Thursday, 28 June 2012

Addenbrooke's Cognitive Examination-Revised for mild cognitive impairment in Parkinson's disease


Mov Disord. 2012 Jun 25. doi: 10.1002/mds.25084. [Epub ahead of print]

McColgan P, Evans JR, Breen DP, Mason SL, Barker RA, Williams-Gray CH.

Source
Department of Clinical Neurosciences, University of Cambridge, Cambridge, United Kingdom. 

Abstract

INTRODUCTION:
Cognitive impairment is common in Parkinson's disease (PD), even in the early stages, and appropriate screening tools are needed.

METHODS:
We investigated the utility of the Addenbrooke's Cognitive Examination-Revised for detecting mild cognitive impairment (MCI) in PD in an incident population-representative cohort (n = 132) and investigated the relationship between performance on this instrument and behavior and quality of life (n = 219).

RESULTS:
Twenty-two percent met criteria for MCI. Receiver operating curve analysis revealed an area under the curve of 0.81. A cutoff <89 gave a sensitivity of 69% and specificity of 84%. Scores on this instrument were highly correlated with the Parkinson's Disease Cognitive Rating Scale, and there were significant correlations with the Cambridge Behavioral Inventory-Revised and Parkinson's Disease Questionnaire 39.

CONCLUSION:
This instrument is a useful screening tool for PD-MCI, and poor performance is significantly related to impaired behavior and quality of life.

Rapid eye movement sleep behavior disorder and subtypes of Parkinson's disease


Mov Disord. 2012 Jun 25. doi: 10.1002/mds.25086. [Epub ahead of print]
Romenets SR, Gagnon JF, Latreille V, Panniset M, Chouinard S, Montplaisir J, Postuma RB.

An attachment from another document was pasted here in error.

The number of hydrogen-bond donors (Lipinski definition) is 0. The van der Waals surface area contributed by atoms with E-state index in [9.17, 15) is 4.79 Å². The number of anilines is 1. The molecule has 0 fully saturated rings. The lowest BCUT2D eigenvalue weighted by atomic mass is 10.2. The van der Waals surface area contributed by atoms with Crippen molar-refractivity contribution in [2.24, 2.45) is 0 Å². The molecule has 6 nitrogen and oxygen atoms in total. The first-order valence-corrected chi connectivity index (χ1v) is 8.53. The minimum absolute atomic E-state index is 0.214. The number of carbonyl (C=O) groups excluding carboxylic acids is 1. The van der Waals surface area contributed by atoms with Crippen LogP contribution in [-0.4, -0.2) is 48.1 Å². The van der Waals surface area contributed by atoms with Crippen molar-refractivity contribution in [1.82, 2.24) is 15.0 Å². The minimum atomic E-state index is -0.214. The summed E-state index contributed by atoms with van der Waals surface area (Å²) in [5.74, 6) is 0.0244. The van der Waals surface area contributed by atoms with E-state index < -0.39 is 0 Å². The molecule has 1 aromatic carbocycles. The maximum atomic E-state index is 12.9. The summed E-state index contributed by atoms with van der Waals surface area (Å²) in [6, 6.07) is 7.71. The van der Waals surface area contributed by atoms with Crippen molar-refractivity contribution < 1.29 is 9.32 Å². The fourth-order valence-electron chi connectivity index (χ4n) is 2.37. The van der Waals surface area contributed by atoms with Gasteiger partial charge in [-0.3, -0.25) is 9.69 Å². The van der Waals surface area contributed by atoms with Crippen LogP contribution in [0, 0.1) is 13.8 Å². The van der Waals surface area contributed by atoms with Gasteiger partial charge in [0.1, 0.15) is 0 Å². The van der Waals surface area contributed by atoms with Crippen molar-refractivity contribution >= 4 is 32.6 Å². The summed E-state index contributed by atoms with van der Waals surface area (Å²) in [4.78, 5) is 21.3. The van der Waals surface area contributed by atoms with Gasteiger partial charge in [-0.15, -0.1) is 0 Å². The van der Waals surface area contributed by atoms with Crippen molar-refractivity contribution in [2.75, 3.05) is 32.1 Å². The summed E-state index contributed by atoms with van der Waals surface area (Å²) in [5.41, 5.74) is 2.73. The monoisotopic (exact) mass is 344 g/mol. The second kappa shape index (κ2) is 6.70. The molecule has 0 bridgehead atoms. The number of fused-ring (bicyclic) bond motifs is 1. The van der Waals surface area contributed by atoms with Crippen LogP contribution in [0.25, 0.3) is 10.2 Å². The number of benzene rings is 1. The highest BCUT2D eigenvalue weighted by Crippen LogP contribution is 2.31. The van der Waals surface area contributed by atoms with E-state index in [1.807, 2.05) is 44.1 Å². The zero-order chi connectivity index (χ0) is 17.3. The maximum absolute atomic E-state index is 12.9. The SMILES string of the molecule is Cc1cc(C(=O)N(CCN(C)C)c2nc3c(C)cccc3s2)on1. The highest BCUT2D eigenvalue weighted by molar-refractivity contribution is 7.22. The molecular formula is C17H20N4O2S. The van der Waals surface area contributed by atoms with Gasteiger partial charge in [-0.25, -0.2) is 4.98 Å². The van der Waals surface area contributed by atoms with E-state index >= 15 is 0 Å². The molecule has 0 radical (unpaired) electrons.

Source
Department of Neurology, McGill University, Montreal General Hospital, Montreal, Quebec, Canada.

Abstract
Numerous studies have explored the potential relationship between rapid eye movement sleep behavior disorder (RBD) and manifestations of PD. Our aim was to perform an expanded extensive assessment of motor and nonmotor manifestations in PD to identify whether RBD was associated with differences in the nature and severity of these manifestations. PD patients underwent polysomnography (PSG) to diagnose the presence of RBD. Participants then underwent an extensive evaluation by a movement disorders specialist blinded to PSG results. Measures of disease severity, quantitative motor indices, motor subtypes, therapy complications, and autonomic, psychiatric, visual, and olfactory dysfunction were assessed and compared using regression analysis, adjusting for disease duration, age, and sex. Of 98 included patients, 54 had RBD and 44 did not. PD patients with RBD were older (P = 0.034) and were more likely to be male (P < 0.001). On regression analysis, the most consistent links between RBD and PD were a higher systolic blood pressure (BP) change while standing (-23.9 ± 13.9 versus -3.5 ± 10.9; P < 0.001), a higher orthostatic symptom score (0.89 ± 0.82 versus 0.44 ± 0.66; P = 0.003), and a higher frequency of freezing (43% versus14%; P = 0.011). A systolic BP drop >10 could identify PD patients with RBD with 81% sensitivity and 86% specificity. In addition, there was a probable relationship between RBD and nontremor predominant subtype of PD (P = 0.04), increased frequency of falls (P = 0.009), and depression (P = 0.009). Our results support previous findings that RBD is a multifaceted phenomenon in PD. Patients with PD who have RBD tend to have specific motor and nonmotor manifestations, especially orthostatic hypotension.

Wednesday, 27 June 2012

A single-question screen for rapid eye movement sleep behavior disorder: A multicenter validation study


Mov Disord. 2012 Jun;27(7):913-6. doi: 10.1002/mds.25037. Epub 2012 May 30.